Following an interview with you and a review of your file, and having considered all matters required pursuant to the Parole Act of 1941, as amended, 61 P.S. § 331.1 et seq., the Board of probation and parole, in the exercise of its discretion, has determined at this time that: your best interests do not justify or require you being paroled/reparoled; and, the interests of the Commonwealth will be injured if you were paroled/reparoled. Therefore, you are refused parole/reparole at this time. The reasons for the Board's decision include the following: Your need to participate in and complete additional institutional programs.

You will be reviewed in or after February, 2006.

At your next interview, the Board will review your file and consider: whether you have successfully completed a treatment program for: sex offenders; whether you have maintained a favorable recommendation for parole from the Department of Corrections; whether you have maintained a clear conduct record and completed the Department of Corrections prescriptive program(s). (Id.).

On April 12, 2005, Rivera filed his present habeas petition. Respondents filed their response on June 8, 2005.

III. Discussion

A. The Ex Post Facto Claim

In pertinent part, the Ex Post Facto Clause, U.S. Const. Art. I, § 10, cl. 1, bars a change in law that retroactively increases the punishment for a crime after its commission. Garner v. Jones, 529 U.S. 244, 249-50, 120 S.Ct. 1362, 1367, 146 L.Ed.2d 236, 244 (2000). The clause covers a change in state regulatory rules, even if the rules deal with an agency's substantive discretion in making the decision to parole. Id. at 250, 253, 255, 120 S.Ct. at 1367, 1369-70, 146 L.Ed.2d at 244-47. The ex post facto issue in this context is one of "particular difficulty," given the paroling agency's discretion. Id. at 250, 120 S.Ct. at 1367, 146 L.Ed.2d at 244. Nonetheless, if the change in the law, either on its face, or in its "practical implementation," "creates a significant risk of increasing [the inmate's] punishment" in comparison to the previous rule, the Ex Post Facto Clause forbids its enforcement against the inmate. Id. at 255, 120 S.Ct. at 1370, 146 L.Ed.2d at 247.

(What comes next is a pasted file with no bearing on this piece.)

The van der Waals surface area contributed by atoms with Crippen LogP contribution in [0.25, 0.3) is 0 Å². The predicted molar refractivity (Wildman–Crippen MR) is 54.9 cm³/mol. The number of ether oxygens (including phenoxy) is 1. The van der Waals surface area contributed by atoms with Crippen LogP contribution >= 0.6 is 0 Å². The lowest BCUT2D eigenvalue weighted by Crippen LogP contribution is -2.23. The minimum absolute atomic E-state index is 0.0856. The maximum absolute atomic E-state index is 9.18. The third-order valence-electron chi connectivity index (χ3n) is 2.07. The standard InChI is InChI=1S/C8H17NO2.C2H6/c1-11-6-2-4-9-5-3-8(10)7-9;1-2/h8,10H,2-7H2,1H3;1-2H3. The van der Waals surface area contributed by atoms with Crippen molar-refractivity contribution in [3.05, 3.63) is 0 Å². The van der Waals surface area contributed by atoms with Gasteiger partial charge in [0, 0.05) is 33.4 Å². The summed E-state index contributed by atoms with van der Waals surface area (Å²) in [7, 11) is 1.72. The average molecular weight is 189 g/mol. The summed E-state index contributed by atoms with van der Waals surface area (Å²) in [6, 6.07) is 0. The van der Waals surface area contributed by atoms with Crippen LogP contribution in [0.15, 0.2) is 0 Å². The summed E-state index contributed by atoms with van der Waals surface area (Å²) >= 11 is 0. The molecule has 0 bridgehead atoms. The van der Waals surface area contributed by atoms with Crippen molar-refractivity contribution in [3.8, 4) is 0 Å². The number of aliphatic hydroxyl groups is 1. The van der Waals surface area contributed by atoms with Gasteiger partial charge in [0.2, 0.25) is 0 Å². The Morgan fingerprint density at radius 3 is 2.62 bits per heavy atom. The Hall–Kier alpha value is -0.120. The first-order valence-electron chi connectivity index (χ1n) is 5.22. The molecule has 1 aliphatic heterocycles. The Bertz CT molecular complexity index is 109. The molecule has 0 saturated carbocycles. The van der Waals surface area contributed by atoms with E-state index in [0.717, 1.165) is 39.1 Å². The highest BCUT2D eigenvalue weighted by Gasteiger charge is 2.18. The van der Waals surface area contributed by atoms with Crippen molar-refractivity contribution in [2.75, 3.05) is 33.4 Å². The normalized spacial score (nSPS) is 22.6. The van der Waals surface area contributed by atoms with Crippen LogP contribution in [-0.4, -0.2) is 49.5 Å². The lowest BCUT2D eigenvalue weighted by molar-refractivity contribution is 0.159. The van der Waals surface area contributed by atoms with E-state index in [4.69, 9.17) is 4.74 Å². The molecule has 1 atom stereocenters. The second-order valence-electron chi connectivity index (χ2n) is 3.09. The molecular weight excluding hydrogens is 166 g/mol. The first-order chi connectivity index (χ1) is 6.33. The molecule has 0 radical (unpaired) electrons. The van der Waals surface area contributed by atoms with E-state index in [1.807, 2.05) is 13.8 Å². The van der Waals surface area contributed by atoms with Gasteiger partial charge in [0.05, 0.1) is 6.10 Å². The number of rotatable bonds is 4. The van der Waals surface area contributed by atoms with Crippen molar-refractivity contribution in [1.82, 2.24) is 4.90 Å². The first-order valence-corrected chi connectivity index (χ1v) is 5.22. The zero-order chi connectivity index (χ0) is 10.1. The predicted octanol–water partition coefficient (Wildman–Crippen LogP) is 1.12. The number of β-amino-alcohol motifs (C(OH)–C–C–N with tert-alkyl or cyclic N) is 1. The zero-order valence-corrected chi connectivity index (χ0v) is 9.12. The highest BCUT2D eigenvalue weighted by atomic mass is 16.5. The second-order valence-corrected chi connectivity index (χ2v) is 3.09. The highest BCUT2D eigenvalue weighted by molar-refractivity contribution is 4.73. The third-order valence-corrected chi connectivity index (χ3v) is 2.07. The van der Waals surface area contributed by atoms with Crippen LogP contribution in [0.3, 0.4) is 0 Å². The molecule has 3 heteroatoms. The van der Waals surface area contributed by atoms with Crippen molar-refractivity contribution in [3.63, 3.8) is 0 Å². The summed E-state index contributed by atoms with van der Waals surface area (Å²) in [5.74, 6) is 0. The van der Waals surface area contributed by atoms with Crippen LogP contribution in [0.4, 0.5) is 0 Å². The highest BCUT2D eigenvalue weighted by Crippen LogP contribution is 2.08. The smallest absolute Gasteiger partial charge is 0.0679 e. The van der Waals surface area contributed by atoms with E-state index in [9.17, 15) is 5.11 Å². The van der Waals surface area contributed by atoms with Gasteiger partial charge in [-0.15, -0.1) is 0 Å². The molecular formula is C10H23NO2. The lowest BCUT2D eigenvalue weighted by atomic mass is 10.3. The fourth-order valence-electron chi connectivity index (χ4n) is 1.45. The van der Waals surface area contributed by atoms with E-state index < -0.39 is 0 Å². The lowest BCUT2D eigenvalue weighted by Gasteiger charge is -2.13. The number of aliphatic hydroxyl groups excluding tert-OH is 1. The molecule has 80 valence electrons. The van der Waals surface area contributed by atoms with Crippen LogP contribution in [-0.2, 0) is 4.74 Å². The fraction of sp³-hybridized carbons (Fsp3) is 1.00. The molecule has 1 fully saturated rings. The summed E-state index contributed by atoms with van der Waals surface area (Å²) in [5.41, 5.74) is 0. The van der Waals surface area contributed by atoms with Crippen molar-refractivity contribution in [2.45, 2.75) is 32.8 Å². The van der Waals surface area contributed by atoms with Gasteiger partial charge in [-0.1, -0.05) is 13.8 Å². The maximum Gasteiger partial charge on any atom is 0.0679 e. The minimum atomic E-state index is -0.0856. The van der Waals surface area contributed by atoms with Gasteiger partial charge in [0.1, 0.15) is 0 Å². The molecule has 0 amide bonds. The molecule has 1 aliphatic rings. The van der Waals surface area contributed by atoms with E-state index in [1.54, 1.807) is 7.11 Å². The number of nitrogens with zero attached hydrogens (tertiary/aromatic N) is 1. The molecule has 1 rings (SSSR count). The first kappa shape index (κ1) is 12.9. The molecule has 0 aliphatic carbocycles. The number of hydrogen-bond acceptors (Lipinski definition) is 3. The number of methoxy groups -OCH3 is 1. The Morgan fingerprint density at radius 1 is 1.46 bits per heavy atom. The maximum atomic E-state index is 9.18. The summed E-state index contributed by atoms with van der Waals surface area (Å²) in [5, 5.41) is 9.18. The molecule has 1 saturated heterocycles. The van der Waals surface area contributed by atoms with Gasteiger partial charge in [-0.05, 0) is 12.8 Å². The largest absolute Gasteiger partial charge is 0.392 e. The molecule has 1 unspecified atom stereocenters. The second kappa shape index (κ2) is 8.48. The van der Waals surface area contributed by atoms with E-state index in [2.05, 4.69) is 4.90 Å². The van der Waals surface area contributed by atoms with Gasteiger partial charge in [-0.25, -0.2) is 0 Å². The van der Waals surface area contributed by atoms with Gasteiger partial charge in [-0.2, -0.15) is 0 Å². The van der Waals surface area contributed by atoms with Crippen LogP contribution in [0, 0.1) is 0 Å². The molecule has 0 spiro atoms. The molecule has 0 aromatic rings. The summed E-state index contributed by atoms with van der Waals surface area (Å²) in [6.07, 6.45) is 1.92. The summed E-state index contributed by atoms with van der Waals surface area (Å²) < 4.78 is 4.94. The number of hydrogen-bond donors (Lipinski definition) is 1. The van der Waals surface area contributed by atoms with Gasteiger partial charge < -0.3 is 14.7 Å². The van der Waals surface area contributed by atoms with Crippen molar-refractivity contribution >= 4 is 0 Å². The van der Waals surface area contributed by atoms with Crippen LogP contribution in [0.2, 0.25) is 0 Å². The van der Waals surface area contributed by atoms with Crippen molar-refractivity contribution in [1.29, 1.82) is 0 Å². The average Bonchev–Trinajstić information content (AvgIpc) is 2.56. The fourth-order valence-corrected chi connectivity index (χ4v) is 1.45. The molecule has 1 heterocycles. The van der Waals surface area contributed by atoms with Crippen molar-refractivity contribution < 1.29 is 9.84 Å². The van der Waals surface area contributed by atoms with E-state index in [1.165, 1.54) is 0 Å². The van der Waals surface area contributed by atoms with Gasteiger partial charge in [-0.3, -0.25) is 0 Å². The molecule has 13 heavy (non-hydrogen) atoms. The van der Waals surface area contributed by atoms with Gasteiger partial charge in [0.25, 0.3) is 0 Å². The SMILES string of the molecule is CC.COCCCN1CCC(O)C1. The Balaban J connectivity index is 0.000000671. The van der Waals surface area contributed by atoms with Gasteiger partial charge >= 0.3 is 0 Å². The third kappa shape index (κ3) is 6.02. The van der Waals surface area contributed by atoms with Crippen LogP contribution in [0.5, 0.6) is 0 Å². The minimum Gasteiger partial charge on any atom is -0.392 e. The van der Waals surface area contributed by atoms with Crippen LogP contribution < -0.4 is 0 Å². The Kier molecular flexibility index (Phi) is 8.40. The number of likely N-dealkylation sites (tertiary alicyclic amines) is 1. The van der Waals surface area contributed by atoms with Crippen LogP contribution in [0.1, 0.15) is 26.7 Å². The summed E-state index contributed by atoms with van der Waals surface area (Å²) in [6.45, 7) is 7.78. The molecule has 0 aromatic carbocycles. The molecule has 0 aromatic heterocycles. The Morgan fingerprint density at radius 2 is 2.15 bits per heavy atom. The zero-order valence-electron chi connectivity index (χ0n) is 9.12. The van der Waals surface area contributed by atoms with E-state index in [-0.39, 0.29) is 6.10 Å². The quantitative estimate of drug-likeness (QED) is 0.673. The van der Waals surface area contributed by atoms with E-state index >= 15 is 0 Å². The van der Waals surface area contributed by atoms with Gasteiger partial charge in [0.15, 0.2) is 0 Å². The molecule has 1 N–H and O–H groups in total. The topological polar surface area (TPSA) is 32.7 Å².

In 1996, the Pennsylvania legislature amended a section of its parole law, stating the public policy of the commonwealth toward parole. In pertinent part, the amendment changed the statutory section as follows: "the board shall first and foremost seek to protect the safety of the public." 61 P.S. § 331.1 (Purdon's 1999).*fn1 Before then, section 331.1 made no mention of pubic safety and in fact declared the public policy of the state to be that parole would be a period of rehabilitation of an inmate and his restoration to society, aided and facilitated by the parole administration.*fn2

Applying the ex post facto principles set forth above, the Third Circuit ruled in Mickens-Thomas v. Vaughn, 321 F.3d 374 (3d Cir. 2003), that the Board had violated petitioner Mickens-

In providing these benefits to the criminal justice system, the board shall first and foremost seek to protect the safety of the public. In addition to this goal, the board shall address input by crime victims and assist in the fair administration of justice by ensuring the custody, control and treatment of paroled offenders.

61 P.S. § 331.1 (Purdon's 1999)(emphasis added).